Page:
The "veil issue" has drawn its share of debate between objectors and supporters, each listing reasons focusing on women’s freedom, or the supposed necessities of integration, but the recent tragic and shocking case of Marwa Sherbini’s public murder in a Dresden courtroom has once again brought symbolic Islamic dress a as target for hate-crime to the forefront of discourse.
Egyptian-born Sherbini, 32, was a pharmacist, a wife, mother of a three-year-old son (and pregnant with her second child) who had accompanied her husband to Germany last year, where he was completing his PhD on a scholarship program. But her life was marred by repeated insults from Alex Walker, a 28-year-old German racist of Russian origin, who was later described by the prosecutor in Dresden as "driven by a deep hatred of Muslims."
Walker’s extreme hatred led him to stab Sherbini 18 times in the very courtroom where she’d testified against his insults. When her husband tried to intervene and save her life, he was also stabbed three times. In a tragic twist to this hate-crime, court security officers shot her husband; in hospital, he testified that the guards mistook him for the attacker because he was not blond.
The Egyptian Embassy has now initiated lawsuits and German authorities are in the process of investigating the failure of the Dresden court security’s failure to defend the pregnant Marwa and her husband.
The July 1 stabbing triggered strong waves of reaction in both Europe and Egypt. The London-based Assembly for the Protection of Hijab (the headscarf that many Muslim women choose to wear) announced that it plans to change International Hijab Solidarity Day from September (the month that originally marked the French law banning girls from wearing the hijab in school) to July 1, in recognition of Marwa Sherbini’s death.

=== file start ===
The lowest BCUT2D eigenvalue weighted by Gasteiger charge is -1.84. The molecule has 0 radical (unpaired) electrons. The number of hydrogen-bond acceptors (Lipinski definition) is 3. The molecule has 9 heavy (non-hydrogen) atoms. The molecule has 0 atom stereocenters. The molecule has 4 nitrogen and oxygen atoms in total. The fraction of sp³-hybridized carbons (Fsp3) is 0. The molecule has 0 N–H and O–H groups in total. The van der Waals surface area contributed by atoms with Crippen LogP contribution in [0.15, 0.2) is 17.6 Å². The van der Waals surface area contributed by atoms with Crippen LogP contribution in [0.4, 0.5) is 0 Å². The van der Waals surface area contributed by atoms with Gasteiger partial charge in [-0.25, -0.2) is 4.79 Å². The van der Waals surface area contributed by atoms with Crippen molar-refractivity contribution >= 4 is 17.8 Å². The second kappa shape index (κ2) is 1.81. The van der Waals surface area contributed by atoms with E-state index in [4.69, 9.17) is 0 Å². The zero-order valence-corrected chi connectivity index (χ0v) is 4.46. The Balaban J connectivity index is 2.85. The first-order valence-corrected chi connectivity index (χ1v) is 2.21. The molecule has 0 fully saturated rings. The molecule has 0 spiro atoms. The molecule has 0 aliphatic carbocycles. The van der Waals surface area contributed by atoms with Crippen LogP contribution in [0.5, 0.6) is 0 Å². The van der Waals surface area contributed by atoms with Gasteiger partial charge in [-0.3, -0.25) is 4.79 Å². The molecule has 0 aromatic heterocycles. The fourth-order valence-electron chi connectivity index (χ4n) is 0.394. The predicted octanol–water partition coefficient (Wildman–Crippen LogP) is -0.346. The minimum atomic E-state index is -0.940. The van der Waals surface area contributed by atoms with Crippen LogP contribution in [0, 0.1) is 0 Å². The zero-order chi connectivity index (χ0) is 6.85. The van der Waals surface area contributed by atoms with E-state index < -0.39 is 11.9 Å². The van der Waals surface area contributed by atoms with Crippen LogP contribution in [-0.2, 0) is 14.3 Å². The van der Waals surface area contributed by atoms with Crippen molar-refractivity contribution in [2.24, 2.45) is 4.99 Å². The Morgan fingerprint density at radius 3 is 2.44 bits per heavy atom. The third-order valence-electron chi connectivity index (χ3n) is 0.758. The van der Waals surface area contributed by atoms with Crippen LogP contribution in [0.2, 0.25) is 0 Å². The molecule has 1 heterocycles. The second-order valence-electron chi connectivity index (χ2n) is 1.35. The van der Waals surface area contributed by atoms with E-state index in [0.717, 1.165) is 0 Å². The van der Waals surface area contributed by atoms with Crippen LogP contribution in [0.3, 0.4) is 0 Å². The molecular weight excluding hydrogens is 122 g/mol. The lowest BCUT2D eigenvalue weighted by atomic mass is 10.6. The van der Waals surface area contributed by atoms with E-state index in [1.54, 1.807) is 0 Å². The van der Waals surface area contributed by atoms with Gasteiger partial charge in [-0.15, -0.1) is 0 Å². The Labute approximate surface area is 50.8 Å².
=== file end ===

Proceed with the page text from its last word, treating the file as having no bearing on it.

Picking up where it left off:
Abeer Pharaon, chair of the Assembly for the Protection of Hijab commented; "[Marwa] Sherbini is not only a hijab martyr, but also a victim of Islamophobia, from which European Muslims are suffering."
Sami Dabbah, spokesman for the Coalition Against Islamophobia stated; "What happened to her is very dangerous. We had warned that one day we will see a Muslim woman being killed because of her hijab."
Amina Nusser, Professor of Theology and Philosophy at Al-Azhar University, supports the proposal of World Hijab Day, and the Mayor of Sherbini’s native city of Alexandria in Egypt renamed a street in her memory. More than 1,000 Muslims attended her funeral in Germany.
The little coverage this incident received, both in German and other Western media has been a key reason for wide criticism by Muslims in Europe and elsewhere, who feel that there is a negative disparity between public reaction to the tragic fate of an innocent young woman and the sensational attention routinely given to crimes of any kind committed by Muslims. Several days following Sherbini’s murder, German government spokesman Thomas Steg offered the bland assurance that if the attack was indeed racist, the government "naturally condemns this in the strongest terms."
This tragedy highlights the critical role of news and opinion media can play, not only by drawing attention to events, but also by ignoring them. It also challenges the principle of Multiculturalism in every country. Objectivity and respect for diversity are not empty slogans to be inserted into speeches; they are essential principles that should be fully integrated into every national education system and codes of practice. That is the only way to protect us all against the build-up of destructive hate against any group in our society.